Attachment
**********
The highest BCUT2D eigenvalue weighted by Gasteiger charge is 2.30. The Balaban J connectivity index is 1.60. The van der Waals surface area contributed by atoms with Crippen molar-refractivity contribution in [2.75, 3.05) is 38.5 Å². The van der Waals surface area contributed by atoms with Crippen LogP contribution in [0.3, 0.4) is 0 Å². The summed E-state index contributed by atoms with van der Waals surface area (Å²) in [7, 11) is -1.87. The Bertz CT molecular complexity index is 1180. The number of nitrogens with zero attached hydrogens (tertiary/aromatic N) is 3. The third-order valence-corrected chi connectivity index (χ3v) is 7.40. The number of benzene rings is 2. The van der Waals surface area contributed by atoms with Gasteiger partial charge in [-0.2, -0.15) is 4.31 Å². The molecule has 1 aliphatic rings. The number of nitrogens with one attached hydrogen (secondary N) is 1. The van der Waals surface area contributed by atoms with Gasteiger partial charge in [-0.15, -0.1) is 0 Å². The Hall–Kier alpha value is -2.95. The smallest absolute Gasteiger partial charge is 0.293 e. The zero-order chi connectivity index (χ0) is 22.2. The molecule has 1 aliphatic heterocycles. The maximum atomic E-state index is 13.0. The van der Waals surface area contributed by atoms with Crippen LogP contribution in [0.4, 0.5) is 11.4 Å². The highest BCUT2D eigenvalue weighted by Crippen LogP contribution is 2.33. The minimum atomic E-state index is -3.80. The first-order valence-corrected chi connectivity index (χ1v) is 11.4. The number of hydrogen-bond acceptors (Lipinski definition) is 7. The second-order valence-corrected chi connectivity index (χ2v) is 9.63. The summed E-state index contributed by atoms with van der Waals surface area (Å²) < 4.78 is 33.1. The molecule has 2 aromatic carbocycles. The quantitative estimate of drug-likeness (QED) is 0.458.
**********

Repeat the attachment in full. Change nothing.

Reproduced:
The highest BCUT2D eigenvalue weighted by Gasteiger charge is 2.30. The Balaban J connectivity index is 1.60. The van der Waals surface area contributed by atoms with Crippen molar-refractivity contribution in [2.75, 3.05) is 38.5 Å². The van der Waals surface area contributed by atoms with Crippen LogP contribution in [0.3, 0.4) is 0 Å². The summed E-state index contributed by atoms with van der Waals surface area (Å²) in [7, 11) is -1.87. The Bertz CT molecular complexity index is 1180. The number of nitrogens with zero attached hydrogens (tertiary/aromatic N) is 3. The third-order valence-corrected chi connectivity index (χ3v) is 7.40. The number of benzene rings is 2. The van der Waals surface area contributed by atoms with Gasteiger partial charge in [-0.2, -0.15) is 4.31 Å². The molecule has 1 aliphatic rings. The number of nitrogens with one attached hydrogen (secondary N) is 1. The van der Waals surface area contributed by atoms with Gasteiger partial charge in [-0.15, -0.1) is 0 Å². The Hall–Kier alpha value is -2.95. The smallest absolute Gasteiger partial charge is 0.293 e. The zero-order chi connectivity index (χ0) is 22.2. The molecule has 1 aliphatic heterocycles. The maximum atomic E-state index is 13.0. The van der Waals surface area contributed by atoms with Crippen LogP contribution in [0.4, 0.5) is 11.4 Å². The highest BCUT2D eigenvalue weighted by Crippen LogP contribution is 2.33. The minimum atomic E-state index is -3.80. The first-order valence-corrected chi connectivity index (χ1v) is 11.4. The number of hydrogen-bond acceptors (Lipinski definition) is 7. The second-order valence-corrected chi connectivity index (χ2v) is 9.63. The summed E-state index contributed by atoms with van der Waals surface area (Å²) < 4.78 is 33.1. The molecule has 2 aromatic carbocycles. The quantitative estimate of drug-likeness (QED) is 0.458.